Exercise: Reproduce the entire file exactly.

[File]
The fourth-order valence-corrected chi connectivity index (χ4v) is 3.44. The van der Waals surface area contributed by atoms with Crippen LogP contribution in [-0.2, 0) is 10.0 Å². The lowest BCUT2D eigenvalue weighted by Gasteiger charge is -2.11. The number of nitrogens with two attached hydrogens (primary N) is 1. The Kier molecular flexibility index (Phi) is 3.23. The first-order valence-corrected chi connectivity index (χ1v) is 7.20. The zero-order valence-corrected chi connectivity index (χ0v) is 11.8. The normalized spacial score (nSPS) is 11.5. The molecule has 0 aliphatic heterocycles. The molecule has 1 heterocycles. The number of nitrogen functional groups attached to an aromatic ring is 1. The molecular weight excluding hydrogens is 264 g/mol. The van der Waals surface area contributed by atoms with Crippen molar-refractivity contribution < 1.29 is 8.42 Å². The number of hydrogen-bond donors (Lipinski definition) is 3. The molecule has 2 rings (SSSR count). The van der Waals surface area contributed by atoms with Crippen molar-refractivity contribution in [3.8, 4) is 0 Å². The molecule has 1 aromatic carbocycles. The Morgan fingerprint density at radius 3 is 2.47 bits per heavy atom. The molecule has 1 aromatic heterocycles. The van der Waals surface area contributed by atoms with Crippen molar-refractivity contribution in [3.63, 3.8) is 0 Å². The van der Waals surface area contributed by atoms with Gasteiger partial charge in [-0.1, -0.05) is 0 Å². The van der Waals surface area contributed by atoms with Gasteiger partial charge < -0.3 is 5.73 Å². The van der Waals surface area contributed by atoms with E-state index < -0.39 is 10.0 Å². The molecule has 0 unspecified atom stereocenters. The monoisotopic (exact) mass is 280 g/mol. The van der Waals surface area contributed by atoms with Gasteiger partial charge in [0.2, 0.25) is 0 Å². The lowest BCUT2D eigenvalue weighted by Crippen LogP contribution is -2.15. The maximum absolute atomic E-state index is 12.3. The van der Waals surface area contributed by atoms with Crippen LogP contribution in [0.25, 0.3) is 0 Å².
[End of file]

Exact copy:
The fourth-order valence-corrected chi connectivity index (χ4v) is 3.44. The van der Waals surface area contributed by atoms with Crippen LogP contribution in [-0.2, 0) is 10.0 Å². The lowest BCUT2D eigenvalue weighted by Gasteiger charge is -2.11. The number of nitrogens with two attached hydrogens (primary N) is 1. The Kier molecular flexibility index (Phi) is 3.23. The first-order valence-corrected chi connectivity index (χ1v) is 7.20. The zero-order valence-corrected chi connectivity index (χ0v) is 11.8. The normalized spacial score (nSPS) is 11.5. The molecule has 0 aliphatic heterocycles. The molecule has 1 heterocycles. The number of nitrogen functional groups attached to an aromatic ring is 1. The molecular weight excluding hydrogens is 264 g/mol. The van der Waals surface area contributed by atoms with Crippen molar-refractivity contribution < 1.29 is 8.42 Å². The number of hydrogen-bond donors (Lipinski definition) is 3. The molecule has 2 rings (SSSR count). The van der Waals surface area contributed by atoms with Crippen molar-refractivity contribution in [3.8, 4) is 0 Å². The molecule has 1 aromatic carbocycles. The Morgan fingerprint density at radius 3 is 2.47 bits per heavy atom. The molecule has 1 aromatic heterocycles. The van der Waals surface area contributed by atoms with Crippen molar-refractivity contribution in [3.63, 3.8) is 0 Å². The van der Waals surface area contributed by atoms with Gasteiger partial charge in [-0.1, -0.05) is 0 Å². The van der Waals surface area contributed by atoms with Gasteiger partial charge < -0.3 is 5.73 Å². The van der Waals surface area contributed by atoms with E-state index < -0.39 is 10.0 Å². The molecule has 0 unspecified atom stereocenters. The monoisotopic (exact) mass is 280 g/mol. The van der Waals surface area contributed by atoms with Gasteiger partial charge in [0.2, 0.25) is 0 Å². The lowest BCUT2D eigenvalue weighted by Crippen LogP contribution is -2.15. The maximum absolute atomic E-state index is 12.3. The van der Waals surface area contributed by atoms with Crippen LogP contribution in [0.25, 0.3) is 0 Å².